Reprinted from Eating Disorders Review
January/February 2007 Volume 18, Number 1
©2007 Gürze Books
In the quest for ways to counteract obesity, numerous researchers have searched for naturally occurring hormones or chemicals that might promote or reduce the incidence of obesity. One of these is peptide YY (PYY), an intestinal peptide that is believed to be a satiety factor. Early studies suggested that low plasma PYY levels may contribute to diet-induced human obesity and justify PYY replacement therapy. However, according to the results of a recent study, PYY may not be an effective advance toward effective anti-obesity treatment, and there may be no PYY deficiency in obesity (J Endocrin Metab 2006; 10:1425).
Dr. P.T. Pfluger and co-workers in Germany and Australia measured total PYY levels in 18 female patients with anorexia nervosa; 63 obese persons (20 males, 43 females); 66 lean subjects(24 males, 42 females); and 16 morbidly obese subjects (1 male, 15 females). In addition, total PYY was measured in 17 of the obese patients after weight loss and in the 19 anorectic patients after weight gain.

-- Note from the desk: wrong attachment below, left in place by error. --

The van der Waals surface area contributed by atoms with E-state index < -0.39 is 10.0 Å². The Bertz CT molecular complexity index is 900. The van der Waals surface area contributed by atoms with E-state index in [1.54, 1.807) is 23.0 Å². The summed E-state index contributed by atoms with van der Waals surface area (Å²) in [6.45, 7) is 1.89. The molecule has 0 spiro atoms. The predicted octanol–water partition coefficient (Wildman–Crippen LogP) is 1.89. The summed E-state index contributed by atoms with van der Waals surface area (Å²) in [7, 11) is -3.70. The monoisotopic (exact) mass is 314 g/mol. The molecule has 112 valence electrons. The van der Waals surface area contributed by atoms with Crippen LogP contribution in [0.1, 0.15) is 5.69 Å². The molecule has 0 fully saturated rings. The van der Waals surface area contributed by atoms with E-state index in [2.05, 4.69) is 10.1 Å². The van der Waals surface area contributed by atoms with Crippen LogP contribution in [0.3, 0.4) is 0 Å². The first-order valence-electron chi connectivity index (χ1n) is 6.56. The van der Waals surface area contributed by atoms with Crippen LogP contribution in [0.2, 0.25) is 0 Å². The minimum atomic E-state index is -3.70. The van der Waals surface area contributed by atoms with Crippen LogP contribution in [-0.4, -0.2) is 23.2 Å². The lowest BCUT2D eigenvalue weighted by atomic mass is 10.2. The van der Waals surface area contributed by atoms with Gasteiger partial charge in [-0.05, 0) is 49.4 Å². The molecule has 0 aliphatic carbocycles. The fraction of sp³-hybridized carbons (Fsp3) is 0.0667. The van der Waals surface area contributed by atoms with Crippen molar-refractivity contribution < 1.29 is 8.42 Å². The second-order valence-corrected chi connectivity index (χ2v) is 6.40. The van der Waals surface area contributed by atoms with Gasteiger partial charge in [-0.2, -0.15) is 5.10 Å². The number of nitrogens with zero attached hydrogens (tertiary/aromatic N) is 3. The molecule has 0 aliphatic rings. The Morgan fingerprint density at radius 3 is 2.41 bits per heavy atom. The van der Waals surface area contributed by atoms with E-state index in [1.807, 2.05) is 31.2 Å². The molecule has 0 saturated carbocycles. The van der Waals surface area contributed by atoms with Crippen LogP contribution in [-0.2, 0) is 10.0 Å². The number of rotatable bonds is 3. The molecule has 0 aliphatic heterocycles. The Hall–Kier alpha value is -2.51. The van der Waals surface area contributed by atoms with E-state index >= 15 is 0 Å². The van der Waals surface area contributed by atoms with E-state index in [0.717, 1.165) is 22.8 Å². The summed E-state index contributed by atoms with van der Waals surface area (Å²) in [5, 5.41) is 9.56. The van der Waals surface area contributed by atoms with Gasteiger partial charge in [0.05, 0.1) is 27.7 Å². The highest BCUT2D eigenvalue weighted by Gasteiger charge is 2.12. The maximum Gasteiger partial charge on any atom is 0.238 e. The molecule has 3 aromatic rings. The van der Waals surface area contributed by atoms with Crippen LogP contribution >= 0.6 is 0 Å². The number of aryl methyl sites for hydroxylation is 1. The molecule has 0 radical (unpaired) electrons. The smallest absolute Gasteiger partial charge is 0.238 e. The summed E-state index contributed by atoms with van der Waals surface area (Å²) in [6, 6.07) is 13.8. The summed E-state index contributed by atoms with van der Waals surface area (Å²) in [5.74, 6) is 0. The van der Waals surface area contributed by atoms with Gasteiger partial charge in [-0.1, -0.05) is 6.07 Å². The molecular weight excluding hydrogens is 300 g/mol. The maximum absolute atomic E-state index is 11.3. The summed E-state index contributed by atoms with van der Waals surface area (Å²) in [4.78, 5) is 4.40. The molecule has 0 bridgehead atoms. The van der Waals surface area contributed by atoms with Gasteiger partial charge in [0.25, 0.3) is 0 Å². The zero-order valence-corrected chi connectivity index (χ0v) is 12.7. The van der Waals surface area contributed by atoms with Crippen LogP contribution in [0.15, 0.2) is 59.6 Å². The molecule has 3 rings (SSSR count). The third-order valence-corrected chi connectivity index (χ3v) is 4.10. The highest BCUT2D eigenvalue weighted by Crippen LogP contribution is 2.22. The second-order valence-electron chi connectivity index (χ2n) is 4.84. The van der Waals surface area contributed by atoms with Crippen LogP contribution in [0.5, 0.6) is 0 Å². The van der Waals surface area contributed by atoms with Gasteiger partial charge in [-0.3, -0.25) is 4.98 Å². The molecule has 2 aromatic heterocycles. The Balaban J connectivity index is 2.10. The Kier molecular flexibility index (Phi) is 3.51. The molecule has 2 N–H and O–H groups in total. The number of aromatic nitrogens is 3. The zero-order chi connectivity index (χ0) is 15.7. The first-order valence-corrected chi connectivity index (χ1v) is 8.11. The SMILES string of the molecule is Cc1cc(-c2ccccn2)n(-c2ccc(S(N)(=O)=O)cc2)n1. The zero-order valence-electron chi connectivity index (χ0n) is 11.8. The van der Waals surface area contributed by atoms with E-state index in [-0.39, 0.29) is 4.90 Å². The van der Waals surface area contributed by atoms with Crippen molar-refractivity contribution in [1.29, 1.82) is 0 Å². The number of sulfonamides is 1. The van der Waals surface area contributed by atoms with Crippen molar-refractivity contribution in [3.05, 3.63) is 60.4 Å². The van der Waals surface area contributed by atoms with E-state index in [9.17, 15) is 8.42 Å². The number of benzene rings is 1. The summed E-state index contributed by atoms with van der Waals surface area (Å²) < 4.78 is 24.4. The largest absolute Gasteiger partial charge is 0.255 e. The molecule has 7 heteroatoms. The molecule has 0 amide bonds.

The researchers found that fasting total plasma PYY levels were highest in patients with anorexia nervosa (80.9 picograms per milliliter [pg/ml]), compared to lean (52.4 pg/ml), obese (43.9 pg/ml), or morbidly obese subjects (45.6 pg/ml). In obese patients, losing 5.4% of body weight was associated with a 30% decrease in fasting total PYY plasma levels. In patients with anorexia nervosa, weight gain had no effect on fasting PYY levels.
Thus, the authors’ findings do not support a role for abnormal circulating PYY levels in human obesity. Instead, they concluded that circulating PYY levels in humans are significantly elevated in anorexia nervosa and, given the controversially discussed anorectic effect of PYY, could theoretically contribute to that syndrome.